IVE Group (ASX:IGL) has had a rough week with its share price down 11%. However, the company's fundamentals look pretty decent, and long-term financials are usually aligned with future market price movements. Particularly, we will be paying attention to IVE Group's ROE today.
Return on equity or ROE is a key measure used to assess how efficiently a company's management is utilizing the company's capital. In short, ROE shows the profit each dollar generates with respect to its shareholder investments.
How To Calculate Return On Equity?
The formula for return on equity is:
Return on Equity = Net Profit (from continuing operations) ÷ Shareholders' Equity
So, based on the above formula, the ROE for IVE Group is:
14% = AU$25m ÷ AU$177m (Based on the trailing twelve months to June 2021).
The 'return' is the amount earned after tax over the last twelve months. So, this means that for every A$1 of its shareholder's investments, the company generates a profit of A$0.14.
What Is The Relationship Between ROE And Earnings Growth?
Thus far, we have learned that ROE measures how efficiently a company is generating its profits. We now need to evaluate how much profit the company reinvests or "retains" for future growth which then gives us an idea about the growth potential of the company. Generally speaking, other things being equal, firms with a high return on equity and profit retention, have a higher growth rate than firms that don’t share these attributes.
IVE Group's Earnings Growth And 14% ROE
To begin with, IVE Group seems to have a respectable ROE. Especially when compared to the industry average of 9.4% the company's ROE looks pretty impressive. For this reason, IVE Group's five year net income decline of 16% raises the question as to why the high ROE didn't translate into earnings growth. Therefore, there might be some other aspects that could explain this. These include low earnings retention or poor allocation of capital.
However, when we compared IVE Group's growth with the industry we found that while the company's earnings have been shrinking, the industry has seen an earnings growth of 3.7% in the same period. This is quite worrisome.
The basis for attaching value to a company is, to a great extent, tied to its earnings growth. It’s important for an investor to know whether the market has priced in the company's expected earnings growth (or decline). By doing so, they will have an idea if the stock is headed into clear blue waters or if swampy waters await. If you're wondering about IVE Group's's valuation, check out this gauge of its price-to-earnings ratio, as compared to its industry.
Is IVE Group Efficiently Re-investing Its Profits?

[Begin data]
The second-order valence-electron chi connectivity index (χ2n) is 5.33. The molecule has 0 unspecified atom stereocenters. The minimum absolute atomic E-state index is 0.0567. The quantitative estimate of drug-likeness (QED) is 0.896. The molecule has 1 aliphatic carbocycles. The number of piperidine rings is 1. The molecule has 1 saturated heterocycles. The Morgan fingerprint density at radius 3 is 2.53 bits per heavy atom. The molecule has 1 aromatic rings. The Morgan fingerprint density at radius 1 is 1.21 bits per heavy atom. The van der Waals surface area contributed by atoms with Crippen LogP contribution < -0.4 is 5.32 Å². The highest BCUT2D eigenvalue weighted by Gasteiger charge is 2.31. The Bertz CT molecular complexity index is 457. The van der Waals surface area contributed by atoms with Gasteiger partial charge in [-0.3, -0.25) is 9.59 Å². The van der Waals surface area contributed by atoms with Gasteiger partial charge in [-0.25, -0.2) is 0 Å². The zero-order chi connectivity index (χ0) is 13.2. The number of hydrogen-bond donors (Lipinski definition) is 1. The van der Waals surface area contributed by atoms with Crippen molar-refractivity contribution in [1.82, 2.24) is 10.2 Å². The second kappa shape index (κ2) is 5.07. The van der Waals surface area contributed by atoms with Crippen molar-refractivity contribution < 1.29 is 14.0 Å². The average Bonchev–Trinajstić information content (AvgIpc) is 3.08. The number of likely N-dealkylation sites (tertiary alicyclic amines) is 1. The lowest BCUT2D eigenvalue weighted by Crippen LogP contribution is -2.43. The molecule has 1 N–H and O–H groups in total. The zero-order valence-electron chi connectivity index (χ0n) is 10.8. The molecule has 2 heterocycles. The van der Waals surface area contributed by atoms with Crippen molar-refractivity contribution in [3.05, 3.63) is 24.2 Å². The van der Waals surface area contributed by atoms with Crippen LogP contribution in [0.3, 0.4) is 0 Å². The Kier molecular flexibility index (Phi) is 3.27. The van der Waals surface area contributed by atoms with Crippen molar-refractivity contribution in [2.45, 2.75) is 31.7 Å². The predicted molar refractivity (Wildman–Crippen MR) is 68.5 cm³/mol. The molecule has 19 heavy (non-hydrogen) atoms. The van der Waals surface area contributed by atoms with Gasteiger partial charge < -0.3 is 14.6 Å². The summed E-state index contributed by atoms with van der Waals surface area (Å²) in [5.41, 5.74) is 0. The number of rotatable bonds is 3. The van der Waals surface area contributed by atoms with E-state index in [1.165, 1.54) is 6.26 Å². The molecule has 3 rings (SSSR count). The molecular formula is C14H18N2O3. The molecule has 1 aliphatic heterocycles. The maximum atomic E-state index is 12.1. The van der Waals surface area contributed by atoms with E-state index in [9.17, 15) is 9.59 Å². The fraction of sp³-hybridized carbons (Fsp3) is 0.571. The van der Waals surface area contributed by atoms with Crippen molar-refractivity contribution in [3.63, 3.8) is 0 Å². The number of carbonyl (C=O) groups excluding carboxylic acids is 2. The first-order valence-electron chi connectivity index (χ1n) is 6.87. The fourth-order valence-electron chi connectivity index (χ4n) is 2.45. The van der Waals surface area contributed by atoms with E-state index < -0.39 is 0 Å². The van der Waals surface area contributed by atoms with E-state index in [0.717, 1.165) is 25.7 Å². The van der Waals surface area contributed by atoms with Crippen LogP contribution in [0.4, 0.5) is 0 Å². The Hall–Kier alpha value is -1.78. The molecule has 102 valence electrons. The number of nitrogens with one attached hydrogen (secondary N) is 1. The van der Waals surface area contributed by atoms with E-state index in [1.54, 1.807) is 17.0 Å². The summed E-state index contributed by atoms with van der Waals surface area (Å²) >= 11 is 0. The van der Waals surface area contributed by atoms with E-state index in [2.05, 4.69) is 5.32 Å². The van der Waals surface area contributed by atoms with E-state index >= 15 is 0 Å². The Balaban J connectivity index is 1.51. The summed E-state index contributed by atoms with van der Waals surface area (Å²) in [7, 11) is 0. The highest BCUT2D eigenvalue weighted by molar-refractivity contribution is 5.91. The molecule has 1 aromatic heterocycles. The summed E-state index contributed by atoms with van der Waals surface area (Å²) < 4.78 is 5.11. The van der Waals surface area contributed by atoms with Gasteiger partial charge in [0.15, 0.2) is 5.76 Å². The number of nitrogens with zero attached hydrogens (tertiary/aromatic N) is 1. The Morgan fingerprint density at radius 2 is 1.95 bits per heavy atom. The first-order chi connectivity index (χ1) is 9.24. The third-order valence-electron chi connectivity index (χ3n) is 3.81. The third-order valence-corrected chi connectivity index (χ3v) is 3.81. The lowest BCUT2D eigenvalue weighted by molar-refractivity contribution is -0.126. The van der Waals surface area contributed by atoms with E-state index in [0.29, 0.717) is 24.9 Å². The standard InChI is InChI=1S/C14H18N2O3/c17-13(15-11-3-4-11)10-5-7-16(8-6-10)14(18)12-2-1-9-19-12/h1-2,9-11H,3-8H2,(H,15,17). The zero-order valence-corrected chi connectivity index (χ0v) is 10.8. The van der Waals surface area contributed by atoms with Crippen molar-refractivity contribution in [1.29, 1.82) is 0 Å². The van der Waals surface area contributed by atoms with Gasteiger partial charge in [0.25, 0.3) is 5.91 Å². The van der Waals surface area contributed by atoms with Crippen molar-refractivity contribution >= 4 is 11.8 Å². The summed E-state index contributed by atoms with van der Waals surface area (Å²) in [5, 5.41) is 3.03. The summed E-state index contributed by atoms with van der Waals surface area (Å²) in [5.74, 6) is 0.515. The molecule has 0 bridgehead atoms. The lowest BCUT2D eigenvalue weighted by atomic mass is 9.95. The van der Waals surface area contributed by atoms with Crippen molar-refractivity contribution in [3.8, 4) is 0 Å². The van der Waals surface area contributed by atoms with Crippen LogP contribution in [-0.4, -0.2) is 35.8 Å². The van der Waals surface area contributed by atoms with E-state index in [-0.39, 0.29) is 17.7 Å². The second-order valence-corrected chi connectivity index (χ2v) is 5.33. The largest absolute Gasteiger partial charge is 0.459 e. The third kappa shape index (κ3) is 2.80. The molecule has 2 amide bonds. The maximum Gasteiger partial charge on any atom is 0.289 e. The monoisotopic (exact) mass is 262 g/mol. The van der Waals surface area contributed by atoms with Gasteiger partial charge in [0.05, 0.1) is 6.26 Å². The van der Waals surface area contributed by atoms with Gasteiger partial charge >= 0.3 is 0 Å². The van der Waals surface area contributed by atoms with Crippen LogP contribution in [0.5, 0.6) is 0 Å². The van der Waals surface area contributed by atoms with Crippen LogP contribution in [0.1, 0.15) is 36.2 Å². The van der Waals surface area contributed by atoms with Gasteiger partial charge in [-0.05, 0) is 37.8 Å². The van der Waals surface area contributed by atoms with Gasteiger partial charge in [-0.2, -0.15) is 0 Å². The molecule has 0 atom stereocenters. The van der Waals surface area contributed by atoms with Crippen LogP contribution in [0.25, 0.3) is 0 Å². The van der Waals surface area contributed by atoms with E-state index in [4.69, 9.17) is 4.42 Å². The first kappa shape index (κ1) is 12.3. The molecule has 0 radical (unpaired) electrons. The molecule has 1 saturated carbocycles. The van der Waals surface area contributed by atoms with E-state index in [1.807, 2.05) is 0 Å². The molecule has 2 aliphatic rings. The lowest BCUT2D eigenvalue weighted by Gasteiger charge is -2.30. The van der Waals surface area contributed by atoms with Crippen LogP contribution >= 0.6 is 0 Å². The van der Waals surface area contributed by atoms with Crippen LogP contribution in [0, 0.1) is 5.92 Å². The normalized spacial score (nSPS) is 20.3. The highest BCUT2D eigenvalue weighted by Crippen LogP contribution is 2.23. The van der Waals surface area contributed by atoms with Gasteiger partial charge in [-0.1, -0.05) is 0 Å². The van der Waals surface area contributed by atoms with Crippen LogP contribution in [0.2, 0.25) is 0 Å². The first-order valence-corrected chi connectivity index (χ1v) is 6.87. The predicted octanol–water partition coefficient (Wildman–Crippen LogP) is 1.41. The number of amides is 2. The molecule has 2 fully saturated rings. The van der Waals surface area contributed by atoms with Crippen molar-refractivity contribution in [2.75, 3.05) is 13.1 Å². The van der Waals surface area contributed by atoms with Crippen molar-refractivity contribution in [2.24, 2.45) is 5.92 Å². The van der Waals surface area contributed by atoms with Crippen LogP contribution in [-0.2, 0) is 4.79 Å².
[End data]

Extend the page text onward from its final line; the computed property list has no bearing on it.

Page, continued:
With a high three-year median payout ratio of 81% (implying that 19% of the profits are retained), most of IVE Group's profits are being paid to shareholders, which explains the company's shrinking earnings. With only very little left to reinvest into the business, growth in earnings is far from likely.
Moreover, IVE Group has been paying dividends for five years, which is a considerable amount of time, suggesting that management must have perceived that the shareholders prefer consistent dividends even though earnings have been shrinking. Upon studying the latest analysts' consensus data, we found that the company's future payout ratio is expected to drop to 64% over the next three years. As a result, the expected drop in IVE Group's payout ratio explains the anticipated rise in the company's future ROE to 17%, over the same period.
On the whole, we do feel that IVE Group has some positive attributes. However, while the company does have a high ROE, its earnings growth number is quite disappointing. This can be blamed on the fact that it reinvests only a small portion of its profits and pays out the rest as dividends. Having said that, looking at current analyst estimates, we found that the company's earnings growth rate is expected to see a huge improvement. To know more about the company's future earnings growth forecasts take a look at this free report on analyst forecasts for the company to find out more.
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This article by Simply Wall St is general in nature. We provide commentary based on historical data and analyst forecasts only using an unbiased methodology and our articles are not intended to be financial advice. It does not constitute a recommendation to buy or sell any stock, and does not take account of your objectives, or your financial situation. We aim to bring you long-term focused analysis driven by fundamental data. Note that our analysis may not factor in the latest price-sensitive company announcements or qualitative material. Simply Wall St has no position in any stocks mentioned.